“I can appreciate your concern about the diagnosis of depression,” says Dr. Lee. “I hope it will help to know that these feelings you are having are very common: More than 14 million Americans experience depression in any given year. I see lots of people who are depressed in this clinic, and they are not ‘crazy.’ Depression is not a weakness of character that you should try to deal with on your own. It’s a medical condition just like your diabetes. And just like you take medication to help control your diabetes, we have medication to help with depression. This problem can be severe and unlikely to clear up anytime soon without appropriate help.”
“But I am afraid I won’t have the same feelings if I take medication,” Mrs. Gomez interjects, “I don’t want to change who I am.”
Dr. Lee explains, “I am glad you shared your concern. I want to assure you that the medication won’t change who you are; in fact, I believe that this medication will help allow you to be more like you normally are. I also know you are concerned about Silvia and how she’s dealing with her stress. This is the best thing you can do, not only for yourself but also for your family.”
Mrs. Gomez replies, “Well, I suppose it can’t hurt to try the medicine. I don’t seem to be getting better on my own.”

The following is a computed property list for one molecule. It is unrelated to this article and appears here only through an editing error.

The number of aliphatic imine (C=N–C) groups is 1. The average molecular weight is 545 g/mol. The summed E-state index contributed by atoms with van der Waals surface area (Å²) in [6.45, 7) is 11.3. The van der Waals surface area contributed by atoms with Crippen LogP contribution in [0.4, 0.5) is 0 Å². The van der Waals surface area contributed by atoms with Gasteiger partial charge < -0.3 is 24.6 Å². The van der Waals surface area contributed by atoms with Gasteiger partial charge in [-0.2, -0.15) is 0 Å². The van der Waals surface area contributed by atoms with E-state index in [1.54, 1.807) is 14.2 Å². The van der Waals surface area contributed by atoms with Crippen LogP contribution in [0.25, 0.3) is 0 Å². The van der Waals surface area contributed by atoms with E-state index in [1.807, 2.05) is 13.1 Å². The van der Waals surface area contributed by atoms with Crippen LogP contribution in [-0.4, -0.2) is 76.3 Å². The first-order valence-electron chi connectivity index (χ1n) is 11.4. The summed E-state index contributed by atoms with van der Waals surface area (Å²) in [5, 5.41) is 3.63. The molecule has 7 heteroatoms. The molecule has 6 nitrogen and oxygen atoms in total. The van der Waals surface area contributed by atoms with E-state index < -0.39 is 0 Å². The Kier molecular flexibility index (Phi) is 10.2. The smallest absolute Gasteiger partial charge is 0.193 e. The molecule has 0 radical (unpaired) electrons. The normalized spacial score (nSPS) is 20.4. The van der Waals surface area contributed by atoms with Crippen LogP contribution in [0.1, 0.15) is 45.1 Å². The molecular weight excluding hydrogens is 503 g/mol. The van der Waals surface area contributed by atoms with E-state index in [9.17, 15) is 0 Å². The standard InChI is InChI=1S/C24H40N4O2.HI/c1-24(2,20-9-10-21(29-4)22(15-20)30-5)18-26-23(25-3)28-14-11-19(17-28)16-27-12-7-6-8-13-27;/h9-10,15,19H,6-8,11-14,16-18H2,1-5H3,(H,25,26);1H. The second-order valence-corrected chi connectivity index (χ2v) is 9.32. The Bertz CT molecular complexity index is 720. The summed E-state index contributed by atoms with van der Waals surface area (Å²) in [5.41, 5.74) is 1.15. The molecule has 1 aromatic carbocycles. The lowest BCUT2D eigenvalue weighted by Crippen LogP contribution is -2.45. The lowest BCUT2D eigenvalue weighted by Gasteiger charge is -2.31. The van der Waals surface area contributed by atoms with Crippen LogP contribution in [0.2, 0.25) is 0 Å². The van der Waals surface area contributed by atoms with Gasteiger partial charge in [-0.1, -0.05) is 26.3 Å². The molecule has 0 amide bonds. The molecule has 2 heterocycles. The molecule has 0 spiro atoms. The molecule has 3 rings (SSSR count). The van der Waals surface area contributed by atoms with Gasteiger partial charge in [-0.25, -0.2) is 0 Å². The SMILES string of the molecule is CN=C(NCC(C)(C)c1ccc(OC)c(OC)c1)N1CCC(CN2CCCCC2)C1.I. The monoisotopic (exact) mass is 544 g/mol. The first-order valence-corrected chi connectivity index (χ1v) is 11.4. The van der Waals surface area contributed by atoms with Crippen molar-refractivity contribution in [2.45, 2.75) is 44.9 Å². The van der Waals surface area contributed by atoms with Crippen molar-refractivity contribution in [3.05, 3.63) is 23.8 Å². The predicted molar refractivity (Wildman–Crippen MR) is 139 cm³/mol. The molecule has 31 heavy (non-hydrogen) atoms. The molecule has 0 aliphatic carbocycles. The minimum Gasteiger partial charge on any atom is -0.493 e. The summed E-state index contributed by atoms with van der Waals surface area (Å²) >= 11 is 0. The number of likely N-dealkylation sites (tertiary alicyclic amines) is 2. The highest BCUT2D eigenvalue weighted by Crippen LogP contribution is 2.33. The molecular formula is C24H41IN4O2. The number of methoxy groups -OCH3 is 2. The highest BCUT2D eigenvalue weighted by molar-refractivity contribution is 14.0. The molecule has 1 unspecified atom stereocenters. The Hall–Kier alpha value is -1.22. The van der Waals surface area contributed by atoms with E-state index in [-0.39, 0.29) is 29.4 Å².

Dr. Lee then replies, “Great. I know this is hard for you to do, but I think you will find it helpful. Once you start taking the medication, you may start feeling better as quickly as within a week. But you probably won’t feel the full effects for about two months. Try not to get discouraged. Depression can be very frustrating. It will take time for your depression to go away.”
Dr. Lee re-prescribes the sertraline and Mrs. Gomez assures her that she will try it this time. Dr. Lee also reorders the lab tests and refers Mrs. Gomez to the local government Department of Aging to see if there are any support services they might provide.
After Mrs. Gomez and her daughter leave, Dr. Lee advises you, “It is common to have difficulty getting an older adult to adhere to an antidepressant regimen.”
You see Mrs. Gomez and her daughter again about two months later when you return to Dr. Lee’s clinic.
“So nice to see you, Mrs. Gomez!”
“How are you feeling?”
“It’s good to see you also. I’m feeling so much better. I sleep all night, have more energy, and have a lighter mood. The medicine Dr. Lee gave me made me a little nauseous initially, but when I talked with her about it, she told me it was normal and would subside. So, I continued the sertraline, and the nausea disappeared after two weeks. I tried to exercise as you suggested, but my arthritis just bothered me too much.”
Today her score on the Geriatric Depression Scale is 4, which is in the normal range.
Silvia adds, “Mom has made new friends at church and has become involved with a group of women there that she spends time with several days a week. It’s nice to see her retaking an interest in things. It takes a huge weight off my shoulders, as well. Thank you for all of your help.”